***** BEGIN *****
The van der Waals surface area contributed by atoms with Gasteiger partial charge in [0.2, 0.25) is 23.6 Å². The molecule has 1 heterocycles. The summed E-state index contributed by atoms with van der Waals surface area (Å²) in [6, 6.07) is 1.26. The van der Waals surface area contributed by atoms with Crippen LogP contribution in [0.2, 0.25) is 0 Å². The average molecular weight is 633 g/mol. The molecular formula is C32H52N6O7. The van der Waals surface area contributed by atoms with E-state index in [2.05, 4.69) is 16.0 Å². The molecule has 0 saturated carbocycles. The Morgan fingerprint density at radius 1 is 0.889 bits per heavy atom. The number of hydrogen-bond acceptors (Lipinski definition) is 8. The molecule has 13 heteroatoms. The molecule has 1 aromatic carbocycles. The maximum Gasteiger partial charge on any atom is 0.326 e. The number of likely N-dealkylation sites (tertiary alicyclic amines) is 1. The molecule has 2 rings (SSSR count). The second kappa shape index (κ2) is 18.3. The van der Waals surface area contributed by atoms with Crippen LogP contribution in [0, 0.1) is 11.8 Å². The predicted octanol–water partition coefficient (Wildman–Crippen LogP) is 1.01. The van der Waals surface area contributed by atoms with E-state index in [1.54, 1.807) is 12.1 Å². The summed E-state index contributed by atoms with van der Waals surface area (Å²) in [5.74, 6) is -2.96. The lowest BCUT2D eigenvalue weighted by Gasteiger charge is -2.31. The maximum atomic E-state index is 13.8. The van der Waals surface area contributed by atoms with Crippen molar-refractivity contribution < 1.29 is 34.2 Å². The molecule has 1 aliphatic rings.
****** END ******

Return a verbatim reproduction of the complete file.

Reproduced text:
The van der Waals surface area contributed by atoms with Gasteiger partial charge in [0.2, 0.25) is 23.6 Å². The molecule has 1 heterocycles. The summed E-state index contributed by atoms with van der Waals surface area (Å²) in [6, 6.07) is 1.26. The van der Waals surface area contributed by atoms with Crippen LogP contribution in [0.2, 0.25) is 0 Å². The average molecular weight is 633 g/mol. The molecular formula is C32H52N6O7. The van der Waals surface area contributed by atoms with E-state index in [2.05, 4.69) is 16.0 Å². The molecule has 0 saturated carbocycles. The Morgan fingerprint density at radius 1 is 0.889 bits per heavy atom. The number of hydrogen-bond acceptors (Lipinski definition) is 8. The molecule has 13 heteroatoms. The molecule has 1 aromatic carbocycles. The maximum Gasteiger partial charge on any atom is 0.326 e. The number of likely N-dealkylation sites (tertiary alicyclic amines) is 1. The molecule has 2 rings (SSSR count). The second kappa shape index (κ2) is 18.3. The van der Waals surface area contributed by atoms with Crippen LogP contribution in [0, 0.1) is 11.8 Å². The predicted octanol–water partition coefficient (Wildman–Crippen LogP) is 1.01. The van der Waals surface area contributed by atoms with E-state index in [1.54, 1.807) is 12.1 Å². The summed E-state index contributed by atoms with van der Waals surface area (Å²) in [5.74, 6) is -2.96. The lowest BCUT2D eigenvalue weighted by Gasteiger charge is -2.31. The maximum atomic E-state index is 13.8. The van der Waals surface area contributed by atoms with Crippen molar-refractivity contribution < 1.29 is 34.2 Å². The molecule has 1 aliphatic rings.